Dear M.U.L. Swimmer: Unless your lane has swimmers of radically different speeds, you should all swim the workout together. Once the coach has explained the main set, discuss the appropriate order for that stroke(s) and distance, and decide when the first person will start (e.g. on the red top). Make sure that everyone knows the order and when you’re starting. If you start without letting your lane-mates know, the lane is almost sure to get mixed up. If you have only two or three swimmers you can each start (exactly) 10 seconds apart, otherwise start (exactly) 5 seconds apart. If the order you chose was incorrect or becomes incorrect as one person slows down and another speeds up, fix it when you stop between repeats. If someone in the lane is not making the pace times and they get lapped, they should skip 50m and join back in with the rest of the group. That way everyone is doing the same thing at the same time and it is more enjoyable for all. If you are ever unsure of the appropriate lane etiquette, just ask your coach.
Is it ok to pass someone when there is someone coming the other way? In other words, is it ok to have three people side by side in the lane (two going one way, and one the other)? Wondering About Passing Etiquette
Dear W.A.P. Etiquette: Yes, this is fine, as long as everyone in the lane is careful and aware of the other swimmers in the lane. The person passing needs to ensure that there is space to pass safely. Four (two going each way), can be done in a wide lane, but requires precision!
My lane is too fast / slow; my lane-mates are too fast / slow; … Various Swimmers the First Week
Dear V.S.t.F. Week: By all means let your coach know if there’s an issue with your lane. Please keep in mind, however, that it may take a couple of weeks to get the lanes sorted out in each group. Also, in some groups (especially the 6pm group, as it’s is full) there may not be a lane that goes at exactly the speed you want. Thanks for your patience!!
What are the rules for a freestyle turn in competition. Do I have to do a flip turn? New Swimmer
Dear N. Swimmer: The rules for freestyle (including the turn) are almost non-existent (at least compared to the other strokes). You can swim any style (except in an IM race) – it doesn’t have to be front crawl. You can turn in any manner you like as long as some part of your body touches the wall. As long as you don’t false start, swim in the wrong lane, swim the wrong distance, pull on the lane rope, or push off the bottom of the pool (standing up is ok, as long as you don’t push off) pretty much anything goes! That said, if you don’t like flip turns, the most efficient freestyle open turn is to come into the wall on your side and grab the wall with one arm (the other is at your side). Push off on the other side with both arms above your head. Ask your coach for a demo!
What are the rules for the backstroke? Do I have to touch the wall with my hand? Is a flip turn permitted? What type of kick can I do after the turn? Learning the Backstroke Ropes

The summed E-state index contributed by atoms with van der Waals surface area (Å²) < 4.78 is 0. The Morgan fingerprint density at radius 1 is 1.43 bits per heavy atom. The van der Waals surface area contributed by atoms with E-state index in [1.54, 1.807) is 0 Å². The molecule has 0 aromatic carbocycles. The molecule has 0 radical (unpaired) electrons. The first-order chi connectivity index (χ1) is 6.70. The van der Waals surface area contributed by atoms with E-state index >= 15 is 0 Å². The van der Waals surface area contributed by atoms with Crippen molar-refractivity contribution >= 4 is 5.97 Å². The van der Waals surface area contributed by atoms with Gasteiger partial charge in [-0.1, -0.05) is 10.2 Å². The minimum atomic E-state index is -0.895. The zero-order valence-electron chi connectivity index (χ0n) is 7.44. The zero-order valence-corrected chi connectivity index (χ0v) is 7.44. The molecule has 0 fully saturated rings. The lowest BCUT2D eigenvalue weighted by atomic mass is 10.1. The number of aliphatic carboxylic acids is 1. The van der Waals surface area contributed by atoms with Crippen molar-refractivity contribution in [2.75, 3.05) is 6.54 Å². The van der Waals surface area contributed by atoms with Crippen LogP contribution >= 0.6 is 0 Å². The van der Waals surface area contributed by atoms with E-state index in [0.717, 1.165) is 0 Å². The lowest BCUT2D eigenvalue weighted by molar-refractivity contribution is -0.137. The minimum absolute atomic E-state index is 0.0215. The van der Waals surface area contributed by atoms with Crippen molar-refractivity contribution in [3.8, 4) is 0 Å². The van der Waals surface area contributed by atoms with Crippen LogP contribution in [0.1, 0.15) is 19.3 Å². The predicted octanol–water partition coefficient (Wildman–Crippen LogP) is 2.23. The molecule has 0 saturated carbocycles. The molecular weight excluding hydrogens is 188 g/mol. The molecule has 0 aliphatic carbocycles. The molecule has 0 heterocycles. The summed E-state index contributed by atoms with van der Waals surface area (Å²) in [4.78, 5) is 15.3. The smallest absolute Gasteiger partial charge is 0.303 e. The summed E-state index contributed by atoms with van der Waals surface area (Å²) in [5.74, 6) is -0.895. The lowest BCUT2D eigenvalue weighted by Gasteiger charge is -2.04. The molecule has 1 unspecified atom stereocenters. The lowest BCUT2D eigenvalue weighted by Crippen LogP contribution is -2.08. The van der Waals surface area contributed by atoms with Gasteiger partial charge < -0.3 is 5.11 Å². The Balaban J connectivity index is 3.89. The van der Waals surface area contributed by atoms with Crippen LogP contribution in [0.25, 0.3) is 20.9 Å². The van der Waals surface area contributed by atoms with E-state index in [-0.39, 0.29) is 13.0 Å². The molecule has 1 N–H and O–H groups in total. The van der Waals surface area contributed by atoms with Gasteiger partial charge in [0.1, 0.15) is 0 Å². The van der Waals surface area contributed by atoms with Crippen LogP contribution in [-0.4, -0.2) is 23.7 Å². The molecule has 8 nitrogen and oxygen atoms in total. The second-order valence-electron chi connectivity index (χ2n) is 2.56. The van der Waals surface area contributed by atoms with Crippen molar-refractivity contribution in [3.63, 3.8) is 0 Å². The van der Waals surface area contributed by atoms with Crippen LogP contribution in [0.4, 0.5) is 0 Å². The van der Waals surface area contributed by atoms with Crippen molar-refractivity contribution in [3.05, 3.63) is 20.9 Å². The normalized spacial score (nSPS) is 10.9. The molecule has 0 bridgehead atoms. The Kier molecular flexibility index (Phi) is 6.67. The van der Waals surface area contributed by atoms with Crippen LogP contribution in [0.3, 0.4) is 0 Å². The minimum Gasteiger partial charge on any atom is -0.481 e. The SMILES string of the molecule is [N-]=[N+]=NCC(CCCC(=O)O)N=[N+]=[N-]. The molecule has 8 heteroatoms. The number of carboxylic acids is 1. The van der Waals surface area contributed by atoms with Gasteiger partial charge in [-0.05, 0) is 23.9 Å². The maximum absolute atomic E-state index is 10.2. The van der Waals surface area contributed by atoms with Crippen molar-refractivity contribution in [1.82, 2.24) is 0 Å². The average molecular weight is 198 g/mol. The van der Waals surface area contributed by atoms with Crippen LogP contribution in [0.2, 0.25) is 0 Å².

Dear L.t.B. Ropes: On the finish of a backstroke race (or the backstroke portion of an IM race), a swimmer must touch the wall on his/her back. He may touch with any part of his body (e.g. head is legal, though not recommended). If you turn on to the stomach before touching the wall at the end of the race (or the end of the backstroke leg of an IM) you would be disqualified.
As for the turn, there are two variations open (i.e. non-flip) and flip. On a backstroke flip turn, you are allowed to roll onto your stomach and take one freestyle stroke as long as there is no glide (i.e. a continuous motion into the turn). You then push off on your back. By "back" we mean less than 90 degree roll to either side, so you don't have to be flat on your back.
On a backstroke open turn (a non-flip turn), you must touch the wall on your back (just like the finish above, so with any part of the body, although hand is recommended). And you must also leave the wall on your back (assuming backstroke to backstroke). If it was backstroke to breaststroke, you would, of course, push off on your stomach. A good backstroke open turn is what's called the "bucket" turn where you spin on your back. Ask for a demo!
When you push off the wall in backstroke after a start or either variation of the turn, you may stay under water for up to 15m and you can do any combination of dolphin / flutter kick (or any other kick that you like) while you are underwater.
Actually for backstroke, apart from not being underwater for more than 15m, as long as you stay on your back (with the exception of the flip turn rule above), you can do whatever you like, i.e. just kicking, double arm back, etc., are all permitted.
Can you please explain the rules for all the backstroke turns, i.e. back to back, back to breast, back to free, and back to fly? New Swimmer
Dear N. Swimmer: All the rules for turns were developed for competitions. Thus, there are official rules only for those turns that occur in recognized swimming events (fly, back, breast, free and IM). As back comes between fly and breast in an IM, that means that there are rules for fly to back turns, back to back turns, and back to breast turns (but not back to free or back to fly).